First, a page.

Pediatrician and musician, Dr. Paul Erick Hyman, passed away August 7th after a lengthy illness complicated by COVID 19. A native of Hartford, Connecticut, he relocated to New Orleans after Hurricane Katrina and became Departmental Chair of the Gastroenterology Department at New Orleans Children’s Hospital.
He is preceded in death by his parents, Arnold and Rose Hyman and his first wife, Beverly Rosen Hyman. He is survived by his spouse and music partner, Vali Talbot; his daughter Samantha Hyman and granddaughter Tiferet who live in Jerusalem, Israel; brother, Martin Hyman of Hamden, Connecticut; niece, Esmerelda Ariel Hyman and nephews, Dylan, Connor and Evan Hyman of New York.
Dr. Hyman was an American pioneer in the subspecialty, Pediatric Neuro-Gastroenterology. Over the years, he trained many young physicians in this specialty, which takes a gestalt approach to treating children with functional gastric issues and pain. He realized that a great percentage of children with gastric pain that was not the result of a treatable disease could be healed and helped by addressing the “brain/gut” connection with psychological and behavioral management therapy. When first presented in the 1980s, his methods were considered unusual. But as the physicians he trained went out and joined other clinics and hospitals, there were soon Pediatric Neuro-Gastroenterologists in almost every major medical center. This year he was recognized by his peers and awarded The NASPAGAM Distinguished Service Award for a Lifetime of Excellent Service.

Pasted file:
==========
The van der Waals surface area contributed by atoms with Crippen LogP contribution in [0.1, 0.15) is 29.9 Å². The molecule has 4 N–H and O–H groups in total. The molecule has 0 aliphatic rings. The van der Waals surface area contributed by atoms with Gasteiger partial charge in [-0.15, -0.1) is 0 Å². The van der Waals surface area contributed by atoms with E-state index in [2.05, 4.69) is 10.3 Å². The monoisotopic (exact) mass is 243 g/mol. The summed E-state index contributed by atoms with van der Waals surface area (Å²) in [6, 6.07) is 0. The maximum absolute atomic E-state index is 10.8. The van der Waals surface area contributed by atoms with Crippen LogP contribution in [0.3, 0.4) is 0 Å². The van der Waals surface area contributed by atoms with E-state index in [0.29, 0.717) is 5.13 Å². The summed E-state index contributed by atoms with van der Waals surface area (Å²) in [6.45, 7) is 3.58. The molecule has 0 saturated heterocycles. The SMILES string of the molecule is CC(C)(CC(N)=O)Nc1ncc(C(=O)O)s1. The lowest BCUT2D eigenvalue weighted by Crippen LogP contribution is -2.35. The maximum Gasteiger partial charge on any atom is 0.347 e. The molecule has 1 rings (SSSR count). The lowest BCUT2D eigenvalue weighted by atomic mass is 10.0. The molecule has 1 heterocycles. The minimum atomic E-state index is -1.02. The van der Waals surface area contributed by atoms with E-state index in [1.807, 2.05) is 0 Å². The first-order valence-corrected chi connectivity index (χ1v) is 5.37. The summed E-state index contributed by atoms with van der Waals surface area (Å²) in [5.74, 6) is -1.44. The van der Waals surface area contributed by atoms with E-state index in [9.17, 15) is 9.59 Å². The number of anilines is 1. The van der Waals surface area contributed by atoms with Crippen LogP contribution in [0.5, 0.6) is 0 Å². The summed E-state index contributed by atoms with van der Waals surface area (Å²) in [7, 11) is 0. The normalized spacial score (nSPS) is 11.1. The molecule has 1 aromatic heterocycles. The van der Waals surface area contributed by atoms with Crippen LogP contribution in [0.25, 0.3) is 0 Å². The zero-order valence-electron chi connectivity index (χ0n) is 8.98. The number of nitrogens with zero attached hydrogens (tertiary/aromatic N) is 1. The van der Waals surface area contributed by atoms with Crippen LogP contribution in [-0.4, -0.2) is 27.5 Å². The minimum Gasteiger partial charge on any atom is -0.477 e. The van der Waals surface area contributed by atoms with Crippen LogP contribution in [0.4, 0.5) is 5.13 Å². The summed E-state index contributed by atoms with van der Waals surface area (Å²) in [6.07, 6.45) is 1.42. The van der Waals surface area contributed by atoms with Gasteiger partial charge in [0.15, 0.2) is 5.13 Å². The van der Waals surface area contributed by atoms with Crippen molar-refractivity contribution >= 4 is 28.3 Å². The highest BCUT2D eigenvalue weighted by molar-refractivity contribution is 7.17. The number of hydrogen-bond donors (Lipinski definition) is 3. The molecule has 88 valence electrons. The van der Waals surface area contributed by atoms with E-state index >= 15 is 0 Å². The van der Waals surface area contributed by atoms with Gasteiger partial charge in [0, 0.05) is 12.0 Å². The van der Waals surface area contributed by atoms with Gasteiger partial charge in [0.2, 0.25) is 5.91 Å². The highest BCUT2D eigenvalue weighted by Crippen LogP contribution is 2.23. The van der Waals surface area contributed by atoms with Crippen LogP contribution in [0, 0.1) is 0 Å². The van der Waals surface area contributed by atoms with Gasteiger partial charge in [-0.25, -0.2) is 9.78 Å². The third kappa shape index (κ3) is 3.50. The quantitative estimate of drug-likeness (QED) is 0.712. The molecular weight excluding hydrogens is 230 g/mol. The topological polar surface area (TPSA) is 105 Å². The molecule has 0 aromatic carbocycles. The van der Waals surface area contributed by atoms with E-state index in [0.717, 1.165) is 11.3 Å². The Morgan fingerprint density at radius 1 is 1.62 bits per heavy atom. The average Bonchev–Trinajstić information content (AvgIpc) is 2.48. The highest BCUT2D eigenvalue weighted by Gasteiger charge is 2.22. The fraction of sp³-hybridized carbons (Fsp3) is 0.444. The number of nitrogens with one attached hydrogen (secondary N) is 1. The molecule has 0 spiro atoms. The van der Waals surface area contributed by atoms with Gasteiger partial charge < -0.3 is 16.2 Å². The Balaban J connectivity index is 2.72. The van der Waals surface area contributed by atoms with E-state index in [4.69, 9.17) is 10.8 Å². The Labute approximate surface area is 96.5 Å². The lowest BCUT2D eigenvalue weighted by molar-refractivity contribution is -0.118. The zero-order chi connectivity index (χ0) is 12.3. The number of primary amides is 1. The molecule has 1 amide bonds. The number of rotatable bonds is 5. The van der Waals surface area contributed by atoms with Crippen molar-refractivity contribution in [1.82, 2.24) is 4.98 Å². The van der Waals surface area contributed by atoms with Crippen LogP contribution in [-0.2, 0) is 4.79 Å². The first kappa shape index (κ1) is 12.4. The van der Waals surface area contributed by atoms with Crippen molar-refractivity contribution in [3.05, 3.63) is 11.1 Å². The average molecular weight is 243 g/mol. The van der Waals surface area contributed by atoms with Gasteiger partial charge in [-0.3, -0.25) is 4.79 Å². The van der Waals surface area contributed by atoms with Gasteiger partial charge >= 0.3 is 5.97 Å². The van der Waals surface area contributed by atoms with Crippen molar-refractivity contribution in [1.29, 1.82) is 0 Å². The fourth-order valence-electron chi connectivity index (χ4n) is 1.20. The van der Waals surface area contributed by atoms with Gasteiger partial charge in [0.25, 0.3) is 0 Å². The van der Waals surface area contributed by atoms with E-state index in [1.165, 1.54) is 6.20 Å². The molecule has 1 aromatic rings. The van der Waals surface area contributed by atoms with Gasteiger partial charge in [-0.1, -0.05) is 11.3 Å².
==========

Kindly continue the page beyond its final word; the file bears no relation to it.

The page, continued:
He graduated from medical school at the University of Connecticut, was a Pediatric House officer at New York’s Bellevue Hospital, a Staff Fellow at the NIH in Bethesda, Maryland, Chief of the Division of Pediatric Gastroenterology, at Harbor-UCLA, Director of the Pediatric Gastrointestinal Motility at Children’s Hospital of Orange County, and Associate Professor of Pediatrics at UCLA, and Chief of Gastroenterology at the University of Kansas Children’s Hospital before coming to New Orleans Children’s Hospital in 2006.
Dr. Hyman’s first passion was healing children, but his second passion was music. He was a blues harmonica player and in high school was the lead singer in a rock band. Over the past six years he went from blues to traditional Irish Music, forming with his wife, Vali, and his brother, Martin, an Irish band named Irish Enough. Irish Enough was the only Jewish Irish band in the state. They enjoyed performing in the French Quarter at The Kerry Irish Pub and at other private functions.
He was interred at the Congregation Beth Israel Cemetery. Memorials can be made to New Orleans Children’s Hospital or the Chabad Center of Metairie.
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